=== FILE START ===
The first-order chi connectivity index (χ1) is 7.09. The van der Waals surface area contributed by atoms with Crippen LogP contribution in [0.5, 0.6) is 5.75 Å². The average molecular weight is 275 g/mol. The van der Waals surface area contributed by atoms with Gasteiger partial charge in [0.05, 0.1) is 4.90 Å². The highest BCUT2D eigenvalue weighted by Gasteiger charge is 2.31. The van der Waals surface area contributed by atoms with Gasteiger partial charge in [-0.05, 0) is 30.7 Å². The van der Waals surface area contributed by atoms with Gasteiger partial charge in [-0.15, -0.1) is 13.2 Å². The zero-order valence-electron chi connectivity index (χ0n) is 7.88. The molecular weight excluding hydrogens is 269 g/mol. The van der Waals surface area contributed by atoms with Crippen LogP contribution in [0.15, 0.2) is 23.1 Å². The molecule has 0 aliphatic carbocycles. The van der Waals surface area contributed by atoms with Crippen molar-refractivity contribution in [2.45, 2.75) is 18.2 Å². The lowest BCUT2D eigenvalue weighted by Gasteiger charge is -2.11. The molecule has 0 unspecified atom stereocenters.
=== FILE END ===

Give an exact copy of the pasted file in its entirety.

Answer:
The first-order chi connectivity index (χ1) is 7.09. The van der Waals surface area contributed by atoms with Crippen LogP contribution in [0.5, 0.6) is 5.75 Å². The average molecular weight is 275 g/mol. The van der Waals surface area contributed by atoms with Gasteiger partial charge in [0.05, 0.1) is 4.90 Å². The highest BCUT2D eigenvalue weighted by Gasteiger charge is 2.31. The van der Waals surface area contributed by atoms with Gasteiger partial charge in [-0.05, 0) is 30.7 Å². The van der Waals surface area contributed by atoms with Gasteiger partial charge in [-0.15, -0.1) is 13.2 Å². The zero-order valence-electron chi connectivity index (χ0n) is 7.88. The molecular weight excluding hydrogens is 269 g/mol. The van der Waals surface area contributed by atoms with Crippen LogP contribution in [0.15, 0.2) is 23.1 Å². The molecule has 0 aliphatic carbocycles. The van der Waals surface area contributed by atoms with Crippen molar-refractivity contribution in [2.45, 2.75) is 18.2 Å². The lowest BCUT2D eigenvalue weighted by Gasteiger charge is -2.11. The molecule has 0 unspecified atom stereocenters.